With a carbon neutrality goal set to be achieved before 2060, China can be expected to focus more on renewables as solar PV and wind under its upcoming 14th FYP, to ensure achievement of this goal well within time. (Photo Credit: National Energy Administration)
- PV InfoLink believes China’s 14th FYP may encourage 45 GW of annual solar PV installations in the country
- There may not be specific targets under the plan unlike laid out under 13th FYP, but the country is likely to continue to scale up solar and wind power development to increase the share of renewables in electricity generation
- Regulators are expected to look into grid unavailability issues to accommodate growing amount of clean energy in the years ahead to ensure their support to these technologies at a time when the government is pulling back financial incentives
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Even as the global solar PV industry waits with bated breath for the largest PV market in the world to announce its official stance on solar PV technology’s growth under its 14th Five-Year Plan (FYP), PV InfoLink analysts expect annual solar installation additions in China to grow as high as 45 GW in the years ahead.
Currently, China is seeking comments and feedback on the 14th FYP following which an official draft is set to be submitted for review by the end of March 2021 and the plan to be officially unveiled soon after.
The solar PV market intelligence firm believes China won’t have specific targets for solar and wind under the 14th FYP that’s likely to come into effect in H2/2021. It had targets under the ongoing 13th FYP though, with 110 GW for solar and 220 GW of wind deployment between 2015 and 2020.
PV InfoLink anticipates the overall renewables target under the new policy to be raised to 18% to 20% of the total energy mix which bodes well for several tier 1 PV market leaders as LONGi, Tongwei and Aiko, among others.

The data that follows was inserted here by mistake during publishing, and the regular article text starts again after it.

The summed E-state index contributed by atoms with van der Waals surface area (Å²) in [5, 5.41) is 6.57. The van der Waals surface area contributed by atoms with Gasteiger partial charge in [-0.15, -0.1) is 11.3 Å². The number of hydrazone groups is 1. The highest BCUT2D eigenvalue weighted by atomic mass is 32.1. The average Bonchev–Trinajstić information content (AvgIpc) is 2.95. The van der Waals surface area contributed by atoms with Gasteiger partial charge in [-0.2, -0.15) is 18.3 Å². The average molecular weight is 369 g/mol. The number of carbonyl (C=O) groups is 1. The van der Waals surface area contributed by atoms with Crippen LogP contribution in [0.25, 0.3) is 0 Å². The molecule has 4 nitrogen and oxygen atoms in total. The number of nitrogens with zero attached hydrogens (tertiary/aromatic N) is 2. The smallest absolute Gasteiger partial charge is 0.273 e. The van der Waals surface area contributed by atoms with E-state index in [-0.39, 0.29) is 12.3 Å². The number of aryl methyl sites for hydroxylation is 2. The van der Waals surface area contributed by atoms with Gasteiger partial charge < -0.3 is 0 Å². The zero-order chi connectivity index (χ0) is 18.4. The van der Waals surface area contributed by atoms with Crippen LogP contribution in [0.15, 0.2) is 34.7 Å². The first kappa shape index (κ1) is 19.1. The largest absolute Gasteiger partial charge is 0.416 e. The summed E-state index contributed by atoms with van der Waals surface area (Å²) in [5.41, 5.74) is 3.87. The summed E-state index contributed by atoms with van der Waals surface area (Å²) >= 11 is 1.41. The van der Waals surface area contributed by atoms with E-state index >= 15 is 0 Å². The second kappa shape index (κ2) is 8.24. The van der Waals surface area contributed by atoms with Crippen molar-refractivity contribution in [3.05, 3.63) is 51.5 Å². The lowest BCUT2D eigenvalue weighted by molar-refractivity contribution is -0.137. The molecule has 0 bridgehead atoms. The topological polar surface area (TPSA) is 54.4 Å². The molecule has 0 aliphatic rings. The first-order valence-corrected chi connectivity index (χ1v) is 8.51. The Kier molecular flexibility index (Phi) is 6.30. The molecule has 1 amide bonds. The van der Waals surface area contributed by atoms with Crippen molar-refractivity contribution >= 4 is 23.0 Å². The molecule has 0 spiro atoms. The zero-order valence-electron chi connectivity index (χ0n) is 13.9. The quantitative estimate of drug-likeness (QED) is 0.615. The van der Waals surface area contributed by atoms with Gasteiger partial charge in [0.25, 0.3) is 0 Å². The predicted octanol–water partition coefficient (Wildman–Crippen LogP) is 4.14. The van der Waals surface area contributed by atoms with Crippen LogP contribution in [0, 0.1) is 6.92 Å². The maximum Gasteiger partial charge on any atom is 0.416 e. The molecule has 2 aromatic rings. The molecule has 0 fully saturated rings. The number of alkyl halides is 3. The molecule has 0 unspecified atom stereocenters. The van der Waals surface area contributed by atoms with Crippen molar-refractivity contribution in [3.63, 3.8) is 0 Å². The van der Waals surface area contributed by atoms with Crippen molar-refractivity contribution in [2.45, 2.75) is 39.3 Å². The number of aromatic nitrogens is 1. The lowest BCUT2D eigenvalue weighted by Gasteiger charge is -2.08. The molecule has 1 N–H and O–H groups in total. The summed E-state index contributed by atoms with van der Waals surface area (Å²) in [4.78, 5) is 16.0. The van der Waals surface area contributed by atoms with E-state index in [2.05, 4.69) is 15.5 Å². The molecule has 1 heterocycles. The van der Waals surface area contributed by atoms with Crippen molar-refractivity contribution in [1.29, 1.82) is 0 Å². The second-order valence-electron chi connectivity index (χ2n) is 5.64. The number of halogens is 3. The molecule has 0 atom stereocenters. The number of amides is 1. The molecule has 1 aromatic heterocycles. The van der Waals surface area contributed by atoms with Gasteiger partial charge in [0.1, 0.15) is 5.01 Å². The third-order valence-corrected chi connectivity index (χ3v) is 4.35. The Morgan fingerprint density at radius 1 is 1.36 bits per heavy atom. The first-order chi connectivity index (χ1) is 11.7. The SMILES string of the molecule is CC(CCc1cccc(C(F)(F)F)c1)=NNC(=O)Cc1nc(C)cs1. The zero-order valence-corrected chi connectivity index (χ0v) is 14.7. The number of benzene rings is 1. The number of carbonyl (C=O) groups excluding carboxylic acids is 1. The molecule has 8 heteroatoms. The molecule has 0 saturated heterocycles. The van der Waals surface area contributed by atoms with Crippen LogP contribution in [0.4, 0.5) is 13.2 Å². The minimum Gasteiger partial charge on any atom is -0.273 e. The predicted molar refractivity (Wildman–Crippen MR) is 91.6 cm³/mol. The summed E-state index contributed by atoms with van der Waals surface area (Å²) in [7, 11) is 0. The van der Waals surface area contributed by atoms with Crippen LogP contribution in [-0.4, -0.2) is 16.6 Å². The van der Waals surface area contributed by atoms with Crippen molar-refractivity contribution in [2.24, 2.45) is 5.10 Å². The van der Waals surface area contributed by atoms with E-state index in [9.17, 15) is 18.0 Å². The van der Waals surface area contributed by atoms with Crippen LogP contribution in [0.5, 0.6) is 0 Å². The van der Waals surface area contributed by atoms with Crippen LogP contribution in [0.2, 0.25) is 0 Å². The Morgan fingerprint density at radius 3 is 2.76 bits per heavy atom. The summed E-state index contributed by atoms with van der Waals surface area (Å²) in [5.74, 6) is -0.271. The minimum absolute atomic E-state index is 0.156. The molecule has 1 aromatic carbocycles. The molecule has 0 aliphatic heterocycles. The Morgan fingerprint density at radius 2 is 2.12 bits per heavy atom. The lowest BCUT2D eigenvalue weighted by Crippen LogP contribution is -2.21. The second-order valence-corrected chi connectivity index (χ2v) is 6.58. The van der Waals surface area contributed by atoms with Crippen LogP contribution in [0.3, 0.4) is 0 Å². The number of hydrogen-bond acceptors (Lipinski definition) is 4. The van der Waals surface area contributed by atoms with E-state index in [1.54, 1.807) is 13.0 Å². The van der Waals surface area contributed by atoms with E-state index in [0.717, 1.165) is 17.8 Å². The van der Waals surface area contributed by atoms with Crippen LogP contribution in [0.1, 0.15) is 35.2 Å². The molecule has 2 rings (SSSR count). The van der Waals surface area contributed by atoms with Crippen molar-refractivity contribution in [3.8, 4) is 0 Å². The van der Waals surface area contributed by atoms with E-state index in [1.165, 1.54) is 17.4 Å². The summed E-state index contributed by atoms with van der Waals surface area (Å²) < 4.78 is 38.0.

However, the analysts point out at the ‘hidden threats’ the industry is facing since the Chinese government has made it clear it won’t be subsidizing solar projects except for residential solar. Calculating 20% non-technical expenses to account for 20% of total costs of a project, they believe projects may find it difficult to achieve grid parity without government support. They suggest the regulators to offer guaranteed quota for power consumption and power supply to help deal with grid unavailability issues.
“Given limited room for development of other renewable energy sources or immature technologies, it’s expected that China will continue to scale up the development of solar and wind to increase the share of renewables in electricity generation,” opines PV InfoLink.
In May 2020, there were media reports of the country’s National People’s Congress (NPC) member Cao Renxian having recommended the government to set a target of a minimum 300 GW of new solar PV power generation capacity under the 14th FYP, since till March 2020 the country had already installed 208 GW (see China: 300 GW New Solar Under 14th 5-Year Plan?).
In December 2019, the China National Renewable Energy Centre (CNREC) and the Energy Research Institute of Academy of Macroeconomic Research in the China Renewable Energy Outlook (CREO) 2019 lobbied for 58 GW of an annual solar PV capacity additions target for China under 14th FYP, 116 GW under 15th FYP and 150 GW under 16th FYP, all for the Asian giant to ensure a green transition by leveraging cost reductions of solar PV (see China Must Scale Up RE Installations Pace: CREO 2019).
All said and done, it does look like China may be forced to take solar PV, rather renewables more seriously than ever since its Premier Xi Jinping declared that his country will aim to achieve carbon neutrality before 2060 though a detailed roadmap is yet to come in officially (see China Declares Carbon Neutrality Goal By 2060).